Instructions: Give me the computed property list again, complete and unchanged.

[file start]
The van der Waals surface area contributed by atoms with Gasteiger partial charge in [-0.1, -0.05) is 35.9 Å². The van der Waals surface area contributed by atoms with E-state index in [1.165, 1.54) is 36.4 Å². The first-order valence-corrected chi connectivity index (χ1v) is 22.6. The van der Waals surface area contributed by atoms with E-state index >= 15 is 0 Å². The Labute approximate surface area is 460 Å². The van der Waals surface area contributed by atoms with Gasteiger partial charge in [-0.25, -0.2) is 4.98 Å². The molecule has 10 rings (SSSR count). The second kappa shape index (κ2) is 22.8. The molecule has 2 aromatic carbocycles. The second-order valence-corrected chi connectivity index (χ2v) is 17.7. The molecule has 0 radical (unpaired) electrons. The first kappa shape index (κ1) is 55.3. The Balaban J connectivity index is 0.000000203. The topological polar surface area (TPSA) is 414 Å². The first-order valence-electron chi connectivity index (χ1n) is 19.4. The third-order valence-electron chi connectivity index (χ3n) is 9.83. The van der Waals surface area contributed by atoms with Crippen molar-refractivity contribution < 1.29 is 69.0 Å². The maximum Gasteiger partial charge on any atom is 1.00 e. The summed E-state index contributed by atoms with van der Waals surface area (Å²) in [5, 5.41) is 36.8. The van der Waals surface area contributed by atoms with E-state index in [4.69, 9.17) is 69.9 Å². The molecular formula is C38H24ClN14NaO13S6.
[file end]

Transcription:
The van der Waals surface area contributed by atoms with Gasteiger partial charge in [-0.1, -0.05) is 35.9 Å². The van der Waals surface area contributed by atoms with E-state index in [1.165, 1.54) is 36.4 Å². The first-order valence-corrected chi connectivity index (χ1v) is 22.6. The van der Waals surface area contributed by atoms with E-state index >= 15 is 0 Å². The Labute approximate surface area is 460 Å². The van der Waals surface area contributed by atoms with Gasteiger partial charge in [-0.25, -0.2) is 4.98 Å². The molecule has 10 rings (SSSR count). The second kappa shape index (κ2) is 22.8. The molecule has 2 aromatic carbocycles. The second-order valence-corrected chi connectivity index (χ2v) is 17.7. The molecule has 0 radical (unpaired) electrons. The first kappa shape index (κ1) is 55.3. The Balaban J connectivity index is 0.000000203. The topological polar surface area (TPSA) is 414 Å². The first-order valence-electron chi connectivity index (χ1n) is 19.4. The third-order valence-electron chi connectivity index (χ3n) is 9.83. The van der Waals surface area contributed by atoms with Crippen molar-refractivity contribution < 1.29 is 69.0 Å². The maximum Gasteiger partial charge on any atom is 1.00 e. The summed E-state index contributed by atoms with van der Waals surface area (Å²) in [5, 5.41) is 36.8. The van der Waals surface area contributed by atoms with E-state index in [4.69, 9.17) is 69.9 Å². The molecular formula is C38H24ClN14NaO13S6.